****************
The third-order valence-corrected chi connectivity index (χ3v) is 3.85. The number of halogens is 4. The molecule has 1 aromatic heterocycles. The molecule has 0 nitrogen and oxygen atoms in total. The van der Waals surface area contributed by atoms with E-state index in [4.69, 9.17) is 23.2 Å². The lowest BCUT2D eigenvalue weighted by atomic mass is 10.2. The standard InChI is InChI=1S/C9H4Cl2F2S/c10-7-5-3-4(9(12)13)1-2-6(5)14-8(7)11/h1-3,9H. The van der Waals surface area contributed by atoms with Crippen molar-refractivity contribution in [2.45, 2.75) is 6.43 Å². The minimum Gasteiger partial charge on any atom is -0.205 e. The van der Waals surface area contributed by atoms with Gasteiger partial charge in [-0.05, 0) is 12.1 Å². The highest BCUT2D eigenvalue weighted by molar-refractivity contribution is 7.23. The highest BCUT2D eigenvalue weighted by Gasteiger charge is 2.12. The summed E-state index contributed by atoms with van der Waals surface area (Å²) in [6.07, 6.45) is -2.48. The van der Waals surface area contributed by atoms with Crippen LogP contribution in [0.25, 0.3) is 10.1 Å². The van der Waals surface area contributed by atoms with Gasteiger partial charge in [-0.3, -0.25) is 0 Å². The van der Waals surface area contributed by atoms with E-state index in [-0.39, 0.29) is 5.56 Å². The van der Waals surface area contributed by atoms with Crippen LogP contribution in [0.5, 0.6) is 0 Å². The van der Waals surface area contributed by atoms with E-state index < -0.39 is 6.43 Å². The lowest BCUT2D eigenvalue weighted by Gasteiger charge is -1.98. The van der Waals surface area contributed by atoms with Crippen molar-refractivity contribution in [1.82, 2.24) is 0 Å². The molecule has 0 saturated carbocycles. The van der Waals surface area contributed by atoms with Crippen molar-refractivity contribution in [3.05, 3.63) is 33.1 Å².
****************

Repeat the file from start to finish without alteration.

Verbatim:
The third-order valence-corrected chi connectivity index (χ3v) is 3.85. The number of halogens is 4. The molecule has 1 aromatic heterocycles. The molecule has 0 nitrogen and oxygen atoms in total. The van der Waals surface area contributed by atoms with E-state index in [4.69, 9.17) is 23.2 Å². The lowest BCUT2D eigenvalue weighted by atomic mass is 10.2. The standard InChI is InChI=1S/C9H4Cl2F2S/c10-7-5-3-4(9(12)13)1-2-6(5)14-8(7)11/h1-3,9H. The van der Waals surface area contributed by atoms with Crippen molar-refractivity contribution in [2.45, 2.75) is 6.43 Å². The minimum Gasteiger partial charge on any atom is -0.205 e. The van der Waals surface area contributed by atoms with Gasteiger partial charge in [-0.05, 0) is 12.1 Å². The highest BCUT2D eigenvalue weighted by molar-refractivity contribution is 7.23. The highest BCUT2D eigenvalue weighted by Gasteiger charge is 2.12. The summed E-state index contributed by atoms with van der Waals surface area (Å²) in [6.07, 6.45) is -2.48. The van der Waals surface area contributed by atoms with Crippen LogP contribution in [0.25, 0.3) is 10.1 Å². The van der Waals surface area contributed by atoms with Gasteiger partial charge in [-0.3, -0.25) is 0 Å². The van der Waals surface area contributed by atoms with E-state index in [-0.39, 0.29) is 5.56 Å². The van der Waals surface area contributed by atoms with Crippen LogP contribution in [0.5, 0.6) is 0 Å². The van der Waals surface area contributed by atoms with E-state index < -0.39 is 6.43 Å². The lowest BCUT2D eigenvalue weighted by Gasteiger charge is -1.98. The van der Waals surface area contributed by atoms with Crippen molar-refractivity contribution in [1.82, 2.24) is 0 Å². The molecule has 0 saturated carbocycles. The van der Waals surface area contributed by atoms with Crippen molar-refractivity contribution in [3.05, 3.63) is 33.1 Å².